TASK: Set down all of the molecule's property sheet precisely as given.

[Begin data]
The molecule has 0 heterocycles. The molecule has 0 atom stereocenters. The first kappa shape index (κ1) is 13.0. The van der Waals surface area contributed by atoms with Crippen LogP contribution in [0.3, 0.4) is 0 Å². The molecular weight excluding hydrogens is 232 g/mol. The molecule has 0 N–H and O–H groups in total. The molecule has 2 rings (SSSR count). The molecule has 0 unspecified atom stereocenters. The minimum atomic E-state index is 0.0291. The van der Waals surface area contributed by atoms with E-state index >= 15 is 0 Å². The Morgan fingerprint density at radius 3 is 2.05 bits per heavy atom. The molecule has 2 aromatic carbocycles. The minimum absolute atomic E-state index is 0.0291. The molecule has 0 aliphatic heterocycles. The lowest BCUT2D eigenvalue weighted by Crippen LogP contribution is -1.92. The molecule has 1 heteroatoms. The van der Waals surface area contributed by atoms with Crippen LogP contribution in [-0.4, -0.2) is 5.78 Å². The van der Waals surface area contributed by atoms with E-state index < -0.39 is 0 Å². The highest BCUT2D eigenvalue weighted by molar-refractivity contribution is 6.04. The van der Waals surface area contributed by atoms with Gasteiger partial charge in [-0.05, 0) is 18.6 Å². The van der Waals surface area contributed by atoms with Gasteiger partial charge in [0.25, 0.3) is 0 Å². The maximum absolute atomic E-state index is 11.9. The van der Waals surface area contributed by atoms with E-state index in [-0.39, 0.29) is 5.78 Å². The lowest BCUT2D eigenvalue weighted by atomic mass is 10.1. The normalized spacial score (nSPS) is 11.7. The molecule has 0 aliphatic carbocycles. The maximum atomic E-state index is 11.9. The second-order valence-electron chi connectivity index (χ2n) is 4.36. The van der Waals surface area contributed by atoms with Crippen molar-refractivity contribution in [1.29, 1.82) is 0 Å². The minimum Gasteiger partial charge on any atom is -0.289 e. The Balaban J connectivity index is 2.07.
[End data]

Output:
The molecule has 0 heterocycles. The molecule has 0 atom stereocenters. The first kappa shape index (κ1) is 13.0. The van der Waals surface area contributed by atoms with Crippen LogP contribution in [0.3, 0.4) is 0 Å². The molecular weight excluding hydrogens is 232 g/mol. The molecule has 0 N–H and O–H groups in total. The molecule has 2 rings (SSSR count). The molecule has 0 unspecified atom stereocenters. The minimum atomic E-state index is 0.0291. The van der Waals surface area contributed by atoms with E-state index >= 15 is 0 Å². The Morgan fingerprint density at radius 3 is 2.05 bits per heavy atom. The molecule has 2 aromatic carbocycles. The minimum absolute atomic E-state index is 0.0291. The molecule has 0 aliphatic heterocycles. The lowest BCUT2D eigenvalue weighted by Crippen LogP contribution is -1.92. The molecule has 1 heteroatoms. The van der Waals surface area contributed by atoms with Crippen LogP contribution in [-0.4, -0.2) is 5.78 Å². The van der Waals surface area contributed by atoms with E-state index < -0.39 is 0 Å². The highest BCUT2D eigenvalue weighted by molar-refractivity contribution is 6.04. The van der Waals surface area contributed by atoms with Gasteiger partial charge in [-0.05, 0) is 18.6 Å². The van der Waals surface area contributed by atoms with Gasteiger partial charge in [0.25, 0.3) is 0 Å². The maximum absolute atomic E-state index is 11.9. The van der Waals surface area contributed by atoms with E-state index in [-0.39, 0.29) is 5.78 Å². The lowest BCUT2D eigenvalue weighted by atomic mass is 10.1. The normalized spacial score (nSPS) is 11.7. The molecule has 0 aliphatic carbocycles. The maximum atomic E-state index is 11.9. The second-order valence-electron chi connectivity index (χ2n) is 4.36. The van der Waals surface area contributed by atoms with Crippen molar-refractivity contribution in [1.29, 1.82) is 0 Å². The minimum Gasteiger partial charge on any atom is -0.289 e. The Balaban J connectivity index is 2.07.